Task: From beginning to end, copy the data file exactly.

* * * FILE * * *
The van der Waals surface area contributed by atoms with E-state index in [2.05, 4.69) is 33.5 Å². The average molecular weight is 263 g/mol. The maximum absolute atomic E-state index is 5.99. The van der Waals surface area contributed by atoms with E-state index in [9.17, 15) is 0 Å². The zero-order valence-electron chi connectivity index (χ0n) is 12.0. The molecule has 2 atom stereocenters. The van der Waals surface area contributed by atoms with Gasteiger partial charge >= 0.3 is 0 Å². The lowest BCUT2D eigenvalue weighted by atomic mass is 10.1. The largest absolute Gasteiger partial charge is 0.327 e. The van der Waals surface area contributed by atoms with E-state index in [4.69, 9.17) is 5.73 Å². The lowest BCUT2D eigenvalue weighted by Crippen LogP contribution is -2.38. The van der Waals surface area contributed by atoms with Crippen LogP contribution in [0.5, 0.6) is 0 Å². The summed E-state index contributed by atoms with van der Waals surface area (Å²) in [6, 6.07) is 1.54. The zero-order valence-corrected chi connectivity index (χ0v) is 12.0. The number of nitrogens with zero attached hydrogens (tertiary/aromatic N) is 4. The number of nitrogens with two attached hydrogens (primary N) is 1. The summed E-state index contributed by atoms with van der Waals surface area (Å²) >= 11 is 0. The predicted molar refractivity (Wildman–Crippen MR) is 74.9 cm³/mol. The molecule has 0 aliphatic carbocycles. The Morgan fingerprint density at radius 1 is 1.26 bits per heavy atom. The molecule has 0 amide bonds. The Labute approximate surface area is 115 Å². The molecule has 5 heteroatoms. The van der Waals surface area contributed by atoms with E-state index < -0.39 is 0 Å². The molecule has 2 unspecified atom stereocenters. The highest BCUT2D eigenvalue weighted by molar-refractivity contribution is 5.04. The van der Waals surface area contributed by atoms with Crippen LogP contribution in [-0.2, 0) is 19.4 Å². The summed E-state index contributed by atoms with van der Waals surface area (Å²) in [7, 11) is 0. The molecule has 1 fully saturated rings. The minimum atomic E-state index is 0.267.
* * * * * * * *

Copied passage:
The van der Waals surface area contributed by atoms with E-state index in [2.05, 4.69) is 33.5 Å². The average molecular weight is 263 g/mol. The maximum absolute atomic E-state index is 5.99. The van der Waals surface area contributed by atoms with E-state index in [9.17, 15) is 0 Å². The zero-order valence-electron chi connectivity index (χ0n) is 12.0. The molecule has 2 atom stereocenters. The van der Waals surface area contributed by atoms with Gasteiger partial charge >= 0.3 is 0 Å². The lowest BCUT2D eigenvalue weighted by atomic mass is 10.1. The largest absolute Gasteiger partial charge is 0.327 e. The van der Waals surface area contributed by atoms with E-state index in [4.69, 9.17) is 5.73 Å². The lowest BCUT2D eigenvalue weighted by Crippen LogP contribution is -2.38. The van der Waals surface area contributed by atoms with Crippen LogP contribution in [0.5, 0.6) is 0 Å². The summed E-state index contributed by atoms with van der Waals surface area (Å²) in [6, 6.07) is 1.54. The zero-order valence-corrected chi connectivity index (χ0v) is 12.0. The number of nitrogens with zero attached hydrogens (tertiary/aromatic N) is 4. The number of nitrogens with two attached hydrogens (primary N) is 1. The summed E-state index contributed by atoms with van der Waals surface area (Å²) >= 11 is 0. The predicted molar refractivity (Wildman–Crippen MR) is 74.9 cm³/mol. The molecule has 0 aliphatic carbocycles. The Morgan fingerprint density at radius 1 is 1.26 bits per heavy atom. The molecule has 0 amide bonds. The Labute approximate surface area is 115 Å². The molecule has 5 heteroatoms. The van der Waals surface area contributed by atoms with E-state index < -0.39 is 0 Å². The molecule has 2 unspecified atom stereocenters. The highest BCUT2D eigenvalue weighted by molar-refractivity contribution is 5.04. The van der Waals surface area contributed by atoms with Crippen LogP contribution in [-0.2, 0) is 19.4 Å². The summed E-state index contributed by atoms with van der Waals surface area (Å²) in [7, 11) is 0. The molecule has 1 fully saturated rings. The minimum atomic E-state index is 0.267.